Skip to main content Skip to navigation
WSU News insects

Beetles and a cup of joe: Insects boost fair trade coffee sales

By Rebecca Phillips, University Communications science writer

PULLMAN, Wash. – When java giants like Starbucks seek out the finest fair trade coffee beans in Guatemala, insects can make all the difference. » More …

Rock Doc: Plants respond to sounds of insects eating leaves

By E. Kirsten Peters, College of Agricultural, Human & Natural Resource Sciences

peters-e-k-2010-80PULLMAN, Wash. – Plants are not as dumb as they look.

At least to me, plants have never seemed like the brightest bulb in the box. They stand around, looking green, hoping for a sunny day but not able to walk, talk or turn on the TV. However, due to a recent university press release, I’ve got to rethink my attitudes about vegetation. » More …

Collman helped start program 40 years ago

Collman

 

Entomologist Sharon Collman looks at the bugs she found under a rock near
the WSU Snohomish County Extension office during a recent bug hunt. (Photo
by Mark Mulligan, Everett Herald)

 

 

By Andrea Brown, Everett Herald
 
EVERETT, Wash. – Sharon Collman isn’t afraid of bugs. She’s afraid of not having enough bugs.

The good, the bad and some really ugly ones end up pinned on display boards at her WSU Snohomish County Extension office in Everett.

Read the complete article from the Everett Herald at http://www.heraldnet.com/article/20130918/LIVING03/709189946

Creepy crawlers, stingers do good at the farm

hornet nest

 

Student Alex Bruce photographs a football-sized bald faced hornet nest that hangs from a pear tree. (Photos by Linda Weiford, WSU News)

 

 

PULLMAN, Wash. – No insect drew more gasps than the parasitoid wasp during a field trip of undergraduate entomology students at Washington State University’s organic farm. But it wasn’t the wasp’s sting that made some step away with their eyes wide. It was the insect’s bizarre attack on an aphid on the underside of a just-picked kale leaf.

 

Jaeckel

WSU organic farm manager Brad Jaeckel.

Reminiscent of … » More …

Replacing chemical fumigation of fruit with low pressure

PULLMAN – Fruit consumers and growers will be delighted if Shaojin Wang, a WSU assistant research professor of biological systems engineering, can achieve his research goal. Wang is pursuing a method that could replace the chemical fumigation of apples and cherries grown in Washington with simple low-pressure treatments.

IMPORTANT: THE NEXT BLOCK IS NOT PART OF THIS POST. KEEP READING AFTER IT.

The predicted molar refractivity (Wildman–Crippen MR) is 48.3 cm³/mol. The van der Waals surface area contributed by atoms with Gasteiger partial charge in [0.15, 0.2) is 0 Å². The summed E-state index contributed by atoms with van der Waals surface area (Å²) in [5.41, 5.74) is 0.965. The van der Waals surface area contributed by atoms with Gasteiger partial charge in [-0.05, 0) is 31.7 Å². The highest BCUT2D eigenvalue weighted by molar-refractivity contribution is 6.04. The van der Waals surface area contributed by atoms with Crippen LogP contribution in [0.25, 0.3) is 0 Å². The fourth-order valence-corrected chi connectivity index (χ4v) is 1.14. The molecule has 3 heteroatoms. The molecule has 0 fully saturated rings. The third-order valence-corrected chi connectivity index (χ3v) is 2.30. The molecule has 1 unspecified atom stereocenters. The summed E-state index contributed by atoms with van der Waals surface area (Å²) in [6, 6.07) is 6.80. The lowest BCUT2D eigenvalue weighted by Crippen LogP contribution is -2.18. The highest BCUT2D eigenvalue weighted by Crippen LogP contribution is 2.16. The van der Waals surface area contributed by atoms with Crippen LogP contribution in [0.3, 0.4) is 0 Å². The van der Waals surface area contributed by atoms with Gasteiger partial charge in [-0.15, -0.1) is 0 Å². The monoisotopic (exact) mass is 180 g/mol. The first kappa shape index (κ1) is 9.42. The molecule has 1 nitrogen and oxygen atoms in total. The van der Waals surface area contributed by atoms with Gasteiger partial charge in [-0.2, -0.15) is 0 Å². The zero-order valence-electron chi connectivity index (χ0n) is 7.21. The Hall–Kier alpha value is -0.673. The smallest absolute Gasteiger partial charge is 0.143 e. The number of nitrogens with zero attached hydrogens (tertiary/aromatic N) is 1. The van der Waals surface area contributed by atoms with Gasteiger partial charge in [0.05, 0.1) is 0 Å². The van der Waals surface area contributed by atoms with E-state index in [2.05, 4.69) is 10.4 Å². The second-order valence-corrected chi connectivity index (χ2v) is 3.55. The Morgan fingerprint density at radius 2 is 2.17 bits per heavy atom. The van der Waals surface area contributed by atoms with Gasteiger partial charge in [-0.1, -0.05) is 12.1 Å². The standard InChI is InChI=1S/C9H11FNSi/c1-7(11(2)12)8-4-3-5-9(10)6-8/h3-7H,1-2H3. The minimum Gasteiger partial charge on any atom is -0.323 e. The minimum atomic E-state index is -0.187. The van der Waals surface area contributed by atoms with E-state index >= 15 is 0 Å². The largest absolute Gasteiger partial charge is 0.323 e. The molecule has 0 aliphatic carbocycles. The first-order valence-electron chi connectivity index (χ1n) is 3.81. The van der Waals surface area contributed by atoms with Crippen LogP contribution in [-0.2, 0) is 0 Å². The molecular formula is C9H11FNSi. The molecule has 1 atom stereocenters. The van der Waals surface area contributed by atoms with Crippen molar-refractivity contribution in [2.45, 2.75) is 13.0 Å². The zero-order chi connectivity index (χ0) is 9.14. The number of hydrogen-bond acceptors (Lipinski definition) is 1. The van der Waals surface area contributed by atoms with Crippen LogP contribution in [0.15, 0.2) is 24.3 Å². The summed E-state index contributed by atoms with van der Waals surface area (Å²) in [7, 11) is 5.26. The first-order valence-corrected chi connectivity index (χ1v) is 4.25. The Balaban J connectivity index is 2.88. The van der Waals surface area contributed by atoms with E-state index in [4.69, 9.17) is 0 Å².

Low-pressure storage technology changes the normal composition of air, creating an environment inhospitable to pests that would otherwise attack the crop. While pests are controlled, fruit is kept fresh without over-ripening or senescing.

Wang is working on a technically effective and environmentally sound process to disinfest cherries and apples using low-pressure methods.

More … » More …

This time, you get to bite the bug

Mealworm tacos and cricket chili are among the delicacies that students in Washington State University entomology Professor Richard Zack‘s “Insects and People” class will dish up Friday, Nov. 4.From 11 a.m. to 1 p.m., in the Cascade Room of the Compton Union Building, Zack’s students will sample and serve a variety of foods that have insects as a primary ingredient. Friday’s menu also includes breads and cookies sweetened with a common bug byproduct – honey.The session, which is free and open to the public, follows his lecture on the nutritional value of insects and the cultures worldwide that depend on insects as a dietary staple.”Around … » More …

Virgin Palouse Prairie serves as insect refuge

PULLMAN — A 30-plus-acre slope near here may be one of the last, best chances to understand the insect world of the pre-agriculture Palouse Prairie, according to Richard Zack, Washington State University entomology professor .He and graduate student Jessica Thompson of Chico, Calif., are conducting research on the plot this summer to determine how the insect population — especially the moth population — there differs from the insect population in surrounding agricultural areas.“The question is: Does it still maintain an insect fauna that probably would have been common throughout the area before we started farming here? The insects aren’t necessarily rare everywhere, but they are … » More …